Aortic Stenosis or Sub Aortic Stenosis- This is a condition in which the aortic valve does not function properly. The more severe forms of the disorder are detectable by auscultation (listening with a stethoscope) of the heart by a specialist. Ideally, this will be done by a veterinary cardiologist. The great majority of general practice veterinarians will not have the careful practice and training needed to detect milder forms of the disease, and so screening by your local vet is NOT considered sufficient. Studies suggest that even the mild forms of the disease can be passed on in a more severe form to any offspring of the dog, so it is important to find even the mild cases. A more objective test, used to confirm the diagnosis suggested by auscultation, is an ultrasound of the heart. This would also ideally be done by a veterinary cardiologist. Veterinary cardiologists are not available in every state in the United States. It is advisable to seek out a specialist in internal medicine if a cardiologist is not available locally. If this disease is not present at one year, it will almost certainly not develop. OFA certificates are available for dogs that pass auscultation after the age of one year.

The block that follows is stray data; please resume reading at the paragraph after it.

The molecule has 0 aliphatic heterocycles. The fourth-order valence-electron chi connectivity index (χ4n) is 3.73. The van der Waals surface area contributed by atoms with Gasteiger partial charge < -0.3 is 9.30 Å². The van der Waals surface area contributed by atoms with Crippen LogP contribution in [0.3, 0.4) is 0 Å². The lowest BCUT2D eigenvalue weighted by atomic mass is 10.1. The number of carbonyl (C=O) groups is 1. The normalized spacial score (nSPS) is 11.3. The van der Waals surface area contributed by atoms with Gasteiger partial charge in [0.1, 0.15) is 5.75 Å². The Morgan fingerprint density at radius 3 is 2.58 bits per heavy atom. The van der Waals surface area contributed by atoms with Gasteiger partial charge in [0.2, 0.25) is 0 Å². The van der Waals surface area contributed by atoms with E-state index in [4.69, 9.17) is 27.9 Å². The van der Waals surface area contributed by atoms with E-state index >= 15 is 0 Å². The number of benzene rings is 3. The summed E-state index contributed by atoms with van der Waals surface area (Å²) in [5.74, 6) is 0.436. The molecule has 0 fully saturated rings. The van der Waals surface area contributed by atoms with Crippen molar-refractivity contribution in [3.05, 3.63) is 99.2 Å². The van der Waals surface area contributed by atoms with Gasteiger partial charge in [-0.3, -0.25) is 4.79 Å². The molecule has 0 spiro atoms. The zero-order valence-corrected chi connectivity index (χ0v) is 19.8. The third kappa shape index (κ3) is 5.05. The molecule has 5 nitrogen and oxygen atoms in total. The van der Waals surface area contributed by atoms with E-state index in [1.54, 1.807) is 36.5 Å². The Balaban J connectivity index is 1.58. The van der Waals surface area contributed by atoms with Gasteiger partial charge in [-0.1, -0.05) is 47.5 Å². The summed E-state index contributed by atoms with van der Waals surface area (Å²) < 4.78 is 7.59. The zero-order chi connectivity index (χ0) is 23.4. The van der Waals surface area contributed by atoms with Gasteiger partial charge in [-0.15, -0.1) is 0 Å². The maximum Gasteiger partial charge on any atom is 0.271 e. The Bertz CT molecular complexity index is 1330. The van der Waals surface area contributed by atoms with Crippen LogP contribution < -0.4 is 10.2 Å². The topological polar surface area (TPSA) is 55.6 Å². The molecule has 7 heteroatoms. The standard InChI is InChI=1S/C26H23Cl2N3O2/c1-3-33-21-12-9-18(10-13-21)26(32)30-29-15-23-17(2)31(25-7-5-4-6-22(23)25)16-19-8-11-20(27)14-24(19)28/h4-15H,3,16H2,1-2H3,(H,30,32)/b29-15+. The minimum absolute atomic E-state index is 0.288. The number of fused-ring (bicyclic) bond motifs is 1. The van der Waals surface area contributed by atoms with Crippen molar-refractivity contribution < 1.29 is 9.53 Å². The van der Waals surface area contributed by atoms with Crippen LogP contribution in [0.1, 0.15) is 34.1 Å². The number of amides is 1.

Boxer Cardiomyopathy - This is a disease in which the heart muscle of the dog deteriorates. In Boxers, it seems to affect the parts of the heart that regulate the heart beat first. Therefore, in contrast to other forms of cardiomyopathy in which a long deterioration in function known as "heart failure" occurs, the first sign of a problem maybe that the heart has a sudden spasm of abnormal beats, resulting in sudden death. The form that Boxers are prone to is particularly difficult to deal with, because as described above, the first symptom may be sudden death, so that by the time the owner suspects a problem, the dog is dead. Also, dogs may not develop the actual disease until well after breeding age, making screening before breeding almost impossible. However, many experts now agree that the best way to detect the disease at the earliest possible stage is to perform a test called a Holter monitor. This test involves recording an EKG for 24 hours, and reviewing for abnormal beats. It is recommended some form of Holter monitor screening be performed annually on any Boxer, starting at a year of age. This will help screen out of the breeding population affected individuals as soon as possible, and will help those who may be affected get the earliest possible treatment. Studies do suggest that early treatment may help prevent further deterioration of the heart.